Hawaiʻi Volcanoes National Park is host to a remarkable confluence of science and culture, the annual Bioblitz event. This unique two-day event brings together scientists, cultural practitioners, and the public.

Christopher Phillips explains...

Bishop Museum
Bishop Museum

One of the most iconic links between culture and the forest is in the form of the kapa cloth. This fabric is constructed using the fibers of trees and plants.

Christopher Phillips explains...

US Fish & Wildlife Service
US Fish & Wildlife Service

The Schoolyard Habitat program helps teachers and students create wildlife habitats at their own schools. These habitats provide a naturalized habitat area, a crucial sanctuary for local species.

Christopher Phillips explains...

State Parks

Feb 3, 2016
DLNR Division of State Parks
DLNR Division of State Parks

Hawaiʻi's state parks are home to some of its most iconic and celebrated landscapes, cultural treasures, and recreational opportunities. There are 50 parks across the state, covering a total area of around 30,000 acres. These parks can be found everywhere, from the urban sprawl of Honolulu, to the remote and rugged wild lands of Hawaiʻi Island.

Christopher Phillips explains...

National Climate Assessment
National Climate Assessment

Climate change is an issue that resonates deeply within our communities in Hawaiʻi. Our economy, culture and health all depend on the health of ecosystems across the state. From the highest mountain peaks, to the coral reefs and near shore environments, we depend on these ecosystems for the survival of our society.

Christopher Phillips explains...

The University of Hawaiʻi Honey Bee Project
The University of Hawaiʻi Honey Bee Project

When the products of the forest are on the dinner plate, there is arguably no greater appreciation of them. One of the sweetest products to grace our tables is uniquely Hawaiian. Hawaiian honey can be found across the islands.

Christopher Phillips explains...

The Hawaiian Vanilla Company
The Hawaiian Vanilla Company

One of the only commercial vanilla farms in the United States, exists on the lush wild slopes of Hawaiʻi Island. Hawaiian vanilla is said to be the second most expensive spice in the world. This exotic ingredient can be found in dishes the world over.

Christopher Phillips explains...

Office of Mauna Kea Management (OMKM)
Office of Mauna Kea Management (OMKM)

A large portion of the land mass of Hawaiʻi Island, is contained on the slopes of the tallest mountain in the world, Mauna Kea. The mountain is host to a variety of ecosystems, stretching from the coastal waters, to the arid aeolian desert of the summit area.

Christopher Phillips explains...

The Nature Conservancy
The Nature Conservancy

One of the most notorious and well documented threats to Hawaiʻi's forests ecosystem, comes in the form of sheep, pigs, and goats – the ungulates. The ungulates are responsible for much of the ecological devastation that has befallen the forest understory. Many precious plants species have been brought to the brink of extinction by the insatiable appetites of the ungulates.

Christopher Phillips explains...

Wikipedia
Wikipedia

Nestled atop of the lush Mānoa Valley watershed, there is the Lyon Arboretum. It is located a mere five miles from the bustling crowds and noise of Waikīkī. The Arboretum itself serves as a scientific and cultural resource for Oʻahu's mostly urban population.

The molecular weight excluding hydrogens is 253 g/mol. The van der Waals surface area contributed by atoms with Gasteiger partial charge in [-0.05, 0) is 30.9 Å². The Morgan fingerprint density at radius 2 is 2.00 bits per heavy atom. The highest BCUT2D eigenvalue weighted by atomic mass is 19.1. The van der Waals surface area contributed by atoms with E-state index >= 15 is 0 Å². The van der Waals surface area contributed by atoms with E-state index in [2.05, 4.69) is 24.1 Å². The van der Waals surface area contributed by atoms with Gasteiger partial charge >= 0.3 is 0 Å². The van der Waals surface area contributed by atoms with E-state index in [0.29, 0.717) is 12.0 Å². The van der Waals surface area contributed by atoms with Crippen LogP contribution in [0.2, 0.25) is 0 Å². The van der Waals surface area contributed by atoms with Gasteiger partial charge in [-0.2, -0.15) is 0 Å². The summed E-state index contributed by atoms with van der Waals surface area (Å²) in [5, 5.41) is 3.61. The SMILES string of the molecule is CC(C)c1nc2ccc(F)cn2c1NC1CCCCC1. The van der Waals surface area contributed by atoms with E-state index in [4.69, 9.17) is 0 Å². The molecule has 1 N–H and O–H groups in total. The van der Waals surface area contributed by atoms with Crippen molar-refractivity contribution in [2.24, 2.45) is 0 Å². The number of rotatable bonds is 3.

Christopher Phillips explains...

Restoration Agroforestry, Dr. Travis Idol
Restoration Agroforestry, Dr. Travis Idol

The task of restoring Hawaiʻi's forests is nothing short of monumental. To truly make a difference in protecting precious island ecosystem it requires substantial financial investment, expenditure in manhours and a logistical train of plant materials, and support for volunteers, students, and professional scientists.

Christopher Phillips explains...

The Nature Conservancy
The Nature Conservancy

Water, or wai in the Hawaiian language, is the heart of life in Hawaiian Islands. It maintains the many precious ecosystems across the state, it drives the agricultural economy, provides fresh drinking water, and unlimited health benefits. It's no wonder then that water lies at the heart of Hawaiian culture as the most treasured natural resource and a central cultural pillar.

Christopher Phillips explains...

Hal Lum
Hal Lum

Across the state of Hawaiʻi there are hundreds of skilled, pasionate artisans. Workshops and galleries showcase the very best of local creativity, and talent can be found in every corner of the state of Hawaiʻi.

Christopher Phillips explains...

The Hawai'i Conservation Alliance
The Hawai'i Conservation Alliance

The Hawaiʻi Conservation Alliance is composed of twenty organizations, including governmental, cultural, educational, and nonprofit. Their mission is to safeguard the biodiversity of Hawaiʻi's ecosystems.

Christopher Phillips explains...

HFIA
HFIA

Carbon reduction is a frequently mentioned topic in today's society. Society faces the specter of climate change and the consequences brought about by years of the unrestrained burning of fossil fuels. But what can we do here in Hawaiʻi to combat climate change?

Christopher Phillips explains...

Pacific Island Fisheries Group
Pacific Island Fisheries Group

The vast Pacific ocean, appears to stretch endlessly to the horizon when viewed from the shores of Hawaiʻi. The ocean depths are hidden from view, but the products of the ocean find their way to our dinner tables every day.

Christopher Phillips explains...

www.fireantfreemaui.org
www.fireantfreemaui.org

The little fire ant, or LFA as it is informally known, is an unwelcome visitor to the Hawaiian islands. It's small size and light orange color belie its devastating potential. This tiny invader is native to Central and South America, and was thought to have been introduced accidentally to Hawaiʻi.

Christopher Phillips explains...